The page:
Thank you, whoever you are. I pray you are blessed for your generous spirit. Your simple gift made my day and boosted my outlook. The warmth of this act stayed with me that day and will for some time.

My wish for everyone today, this Christmas season, and all year is that you experience this phenomenon at least once, either as a recipient or as the benefactor. Either way, it makes the soul sing.

Warmest regards – Robin

The voices in my head.

I hear voices. I know what that sounds like…crazy.

The loudest voice in my head is my character Simon. Lately he’s been nagging me to get on with revisions of “his story.” Yes, he is a little possessive of the novel since it is about him. I won’t argue with the fact that he did have something to do with the direction it took.

Lately, Simon is competing with Grace, who is a new character in a new idea for a novel. Unlike Simon though, Grace is content to sit back and wait her turn. She does; however, get a scene in when Simon shuts his mouth.

There are also, Hayden and Blush, characters from a short story that I wrote, which won 2nd place in The Creatively Crazy Writing Competition. They are biding their time until I decide to write a full length story about them. They whisper now and then, never raising their voices, just reminding me that they should get a turn eventually.

By now, several of you are contemplating a call to the nearest asylum. I don’t blame you, I might have too if someone told me this a little over a year ago. That was before I started writing my book. Now, if I don’t hear from one of them, I worry. I need them to motivate me, but not just my characters, I need my friends, family, and followers to encourage me as well.

I want to see Wayward published, so does Simon. He’s very adamant about that. Actually, so is Grace, because the sooner that happens, the sooner her story gets told.

I hope you all get where I’m coming from and understand. My mother told me once that when I was little, and she would put me in time out (usually for my smart mouth), she would hear me telling stories. Making them up where I sat on the little red bench, in the hallway, by myself. So, obviously, I’ve been hearing voices most of my life. If only I had listened to them sooner.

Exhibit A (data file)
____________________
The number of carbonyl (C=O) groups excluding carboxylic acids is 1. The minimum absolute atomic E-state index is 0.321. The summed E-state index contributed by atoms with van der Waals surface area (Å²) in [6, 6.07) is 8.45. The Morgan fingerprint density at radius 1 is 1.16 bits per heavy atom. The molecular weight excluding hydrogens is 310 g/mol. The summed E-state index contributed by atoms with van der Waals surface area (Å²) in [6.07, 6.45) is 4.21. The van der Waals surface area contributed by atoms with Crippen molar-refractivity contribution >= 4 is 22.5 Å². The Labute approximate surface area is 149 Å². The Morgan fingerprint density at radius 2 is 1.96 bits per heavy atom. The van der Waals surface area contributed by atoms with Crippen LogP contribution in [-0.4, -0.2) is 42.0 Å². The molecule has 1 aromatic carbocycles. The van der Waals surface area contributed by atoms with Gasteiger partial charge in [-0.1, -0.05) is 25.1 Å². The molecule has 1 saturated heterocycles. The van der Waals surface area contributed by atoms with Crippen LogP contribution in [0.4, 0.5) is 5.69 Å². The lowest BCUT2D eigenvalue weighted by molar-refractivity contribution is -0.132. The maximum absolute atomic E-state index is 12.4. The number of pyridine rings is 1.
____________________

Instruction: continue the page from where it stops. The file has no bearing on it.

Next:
: ) Robin

The Importance of Being Ernest

I want to say, that it is very important to have a critique partner or group. That person or persons can put things into perspective that you, as your own worst critic and editor, may not see or catch. Just sitting at Starbuck’s and discussing the plot of your book can bring that AHA! moment or the subtlest of changes that help the flow of your prose.

Make sure that you establish ground rules, even if they are unspoken/unwritten. When my critique partner and I met for the first time, we barely knew each other. We each brought something to read, but we also found out a little about each other and what we wanted to get out of the “business” of our meetings. We would not demoralize, humiliate, be hypercritical or mean. We would be honest and supportive, offering suggestions and constructive criticism. I would liken it to a couple who are courting, everything is tentative at first, but as the relationship grows, a more open dialog is established. Pretty soon, you each know how to approach critique with your partner.

I am truly blessed with a critique partner, who is becoming a good friend as well. I also belong to a writing group where learning craft is the focus, but we manage to throw in a little critiquing from time to time, and the people in it are honest and constructive, never destructive. That is key!

So, cheers to Lisa and the Golden Wannabe Writers Group! They are awesome!

Regards,
Robin